airlines claim that more miles were redeemed last year than before,
the actual redemption percentage, that is, the percentage of
eligible miles that were really redeemed by the airlines last year
hovered at slightly below 10%. That’s an amazingly profitable
margin! And for consumers, that’s an amazingly painful experience.
Now that I’ve
given you all the bad news, how then do you go about redeeming your
awards and beating the airline mileage game?
argue that their members are happy with their programs and their
ability to redeem those miles. Really? Dig a little deeper and
you’ll find that what the airlines are not telling you is that the
airlines are playing a game, which they are allowed to do under
deregulation. Since these programs aren’t regulated, no airline is
required to provide any seat free of charge in these programs. This
is similar to the way airlines are allowed to advertise a discount
fare without revealing how many seats are actually available at that
And the game?
Almost all mileage programs of the major carriers get you to enroll
by strongly inferring in all of their advertisements and promotional
materials that as soon as you get to the first redemption
level—25,000 miles—you’ll be sitting on a beach with a pina colada.
reality is that airlines often double the ante. In almost all cases,
when you call to redeem those 25,000 miles for a free coach domestic
ticket, or 35,000 for a free coach ticket to Hawaii, the airline
informs you that no seats are available at that level, but the
airline magically does have your seat for double that amount—50,000
or 70,000 miles! It’s a clever but painful way for airlines to
dispose of their mileage liabilities. And that’s only if they want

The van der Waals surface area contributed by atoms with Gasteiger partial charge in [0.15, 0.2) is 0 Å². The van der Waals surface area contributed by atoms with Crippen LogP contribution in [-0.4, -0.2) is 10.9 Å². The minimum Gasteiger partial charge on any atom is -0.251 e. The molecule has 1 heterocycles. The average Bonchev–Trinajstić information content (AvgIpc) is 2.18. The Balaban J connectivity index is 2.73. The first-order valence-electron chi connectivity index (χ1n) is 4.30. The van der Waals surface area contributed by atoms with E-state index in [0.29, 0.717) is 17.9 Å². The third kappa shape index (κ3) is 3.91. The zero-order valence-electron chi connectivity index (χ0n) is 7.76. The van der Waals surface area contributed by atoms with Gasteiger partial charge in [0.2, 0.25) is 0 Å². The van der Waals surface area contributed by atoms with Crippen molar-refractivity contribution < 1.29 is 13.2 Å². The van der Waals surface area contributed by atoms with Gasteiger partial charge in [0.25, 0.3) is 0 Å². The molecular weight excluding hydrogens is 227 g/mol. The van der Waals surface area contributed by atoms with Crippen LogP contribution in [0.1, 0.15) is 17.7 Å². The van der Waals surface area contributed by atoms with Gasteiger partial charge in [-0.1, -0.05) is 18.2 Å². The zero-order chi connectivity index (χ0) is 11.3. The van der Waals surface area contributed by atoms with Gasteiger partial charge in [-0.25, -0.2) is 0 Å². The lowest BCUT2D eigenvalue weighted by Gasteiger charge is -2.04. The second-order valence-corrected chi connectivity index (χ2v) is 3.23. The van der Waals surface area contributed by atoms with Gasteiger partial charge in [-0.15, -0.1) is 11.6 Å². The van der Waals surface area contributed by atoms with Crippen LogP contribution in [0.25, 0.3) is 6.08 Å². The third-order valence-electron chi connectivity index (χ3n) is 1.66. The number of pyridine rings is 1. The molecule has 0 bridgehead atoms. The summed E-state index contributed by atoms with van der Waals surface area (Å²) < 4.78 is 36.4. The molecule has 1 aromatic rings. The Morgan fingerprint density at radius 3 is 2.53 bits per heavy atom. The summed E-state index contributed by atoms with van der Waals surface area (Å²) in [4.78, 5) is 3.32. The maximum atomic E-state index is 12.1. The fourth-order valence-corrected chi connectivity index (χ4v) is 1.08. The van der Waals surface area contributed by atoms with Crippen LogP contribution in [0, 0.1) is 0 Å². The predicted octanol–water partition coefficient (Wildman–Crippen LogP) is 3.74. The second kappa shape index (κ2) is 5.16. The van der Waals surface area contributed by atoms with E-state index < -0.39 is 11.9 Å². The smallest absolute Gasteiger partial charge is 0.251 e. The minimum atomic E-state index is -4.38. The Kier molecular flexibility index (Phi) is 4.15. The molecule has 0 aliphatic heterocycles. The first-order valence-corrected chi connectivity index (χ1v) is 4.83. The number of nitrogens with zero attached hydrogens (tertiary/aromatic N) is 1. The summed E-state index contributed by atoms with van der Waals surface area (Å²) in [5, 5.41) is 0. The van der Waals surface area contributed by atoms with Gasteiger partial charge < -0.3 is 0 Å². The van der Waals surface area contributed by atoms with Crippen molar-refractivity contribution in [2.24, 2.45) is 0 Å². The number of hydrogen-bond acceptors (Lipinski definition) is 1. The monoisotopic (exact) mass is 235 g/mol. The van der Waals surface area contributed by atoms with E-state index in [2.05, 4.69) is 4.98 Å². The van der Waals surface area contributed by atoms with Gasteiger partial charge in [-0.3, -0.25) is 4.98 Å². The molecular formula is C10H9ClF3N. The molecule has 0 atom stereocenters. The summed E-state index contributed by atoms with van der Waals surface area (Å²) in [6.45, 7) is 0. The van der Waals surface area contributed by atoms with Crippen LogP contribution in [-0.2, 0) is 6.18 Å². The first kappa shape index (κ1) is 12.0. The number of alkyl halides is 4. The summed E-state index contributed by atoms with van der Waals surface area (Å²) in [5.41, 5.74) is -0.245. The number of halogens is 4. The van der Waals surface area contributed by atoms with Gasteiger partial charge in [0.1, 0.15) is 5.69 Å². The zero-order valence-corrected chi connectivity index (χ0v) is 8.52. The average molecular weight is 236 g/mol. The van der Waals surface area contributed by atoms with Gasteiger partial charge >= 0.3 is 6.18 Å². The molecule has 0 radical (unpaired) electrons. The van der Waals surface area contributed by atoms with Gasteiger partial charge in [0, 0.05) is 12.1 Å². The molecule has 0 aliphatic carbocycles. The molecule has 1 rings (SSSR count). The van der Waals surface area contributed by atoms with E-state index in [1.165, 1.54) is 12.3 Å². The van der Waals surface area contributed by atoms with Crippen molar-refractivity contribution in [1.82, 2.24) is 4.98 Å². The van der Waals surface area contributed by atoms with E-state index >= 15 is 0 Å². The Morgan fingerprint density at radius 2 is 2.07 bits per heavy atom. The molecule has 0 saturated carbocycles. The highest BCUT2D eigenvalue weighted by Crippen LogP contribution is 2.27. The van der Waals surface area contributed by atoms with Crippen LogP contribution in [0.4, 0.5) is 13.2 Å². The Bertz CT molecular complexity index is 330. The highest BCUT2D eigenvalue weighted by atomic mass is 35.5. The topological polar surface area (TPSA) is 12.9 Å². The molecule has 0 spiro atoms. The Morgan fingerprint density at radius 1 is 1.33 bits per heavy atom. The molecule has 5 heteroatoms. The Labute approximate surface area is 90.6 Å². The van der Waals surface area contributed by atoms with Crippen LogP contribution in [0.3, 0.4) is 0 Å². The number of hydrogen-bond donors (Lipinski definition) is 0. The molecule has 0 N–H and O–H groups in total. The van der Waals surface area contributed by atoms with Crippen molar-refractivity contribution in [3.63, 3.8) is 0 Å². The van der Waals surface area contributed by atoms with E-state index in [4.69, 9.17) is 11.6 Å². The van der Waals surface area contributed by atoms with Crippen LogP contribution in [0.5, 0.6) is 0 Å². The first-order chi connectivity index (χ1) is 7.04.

to release any seats at all. So what can you do? The answer, it
seems, is be creative in a number of ways:
airports. Don’t just look for award seats to Los Angeles airport,
for example, but also to Burbank, Ontario or Long Beach as well.
routings. Don’t just think point-to-point trips or non-stop flights.
Seats might not be available on non-stop flights, so make a stop in
Chicago en route to San Francisco from Miami. (In my search for
Hawaii flights, throw out the map entirely. On one routing offered
to us to redeem our miles to Hawaii, United told me the only way
they could get me there was Los Angeles to Denver to Chicago to
And if all
else fails, then look to the airline’s mileage partners. Let’s say
you want to redeem your miles on a flight from Los Angeles to
Frankfurt on United, but there aren’t any seats available, try
flying United to Chicago and then Lufthansa to Germany (a United
mileage partner). Los Angeles to Hong Kong? If there aren’t any
seats on American Airlines, try one of its partners, Cathay Pacific
or Qantas through Sydney.
In many cases,
you may need to book as much as 320 days in advance to get those
seats. Some airlines, like Continental, offer a feature on their web
sites that allows you to check mileage seat availability up to 11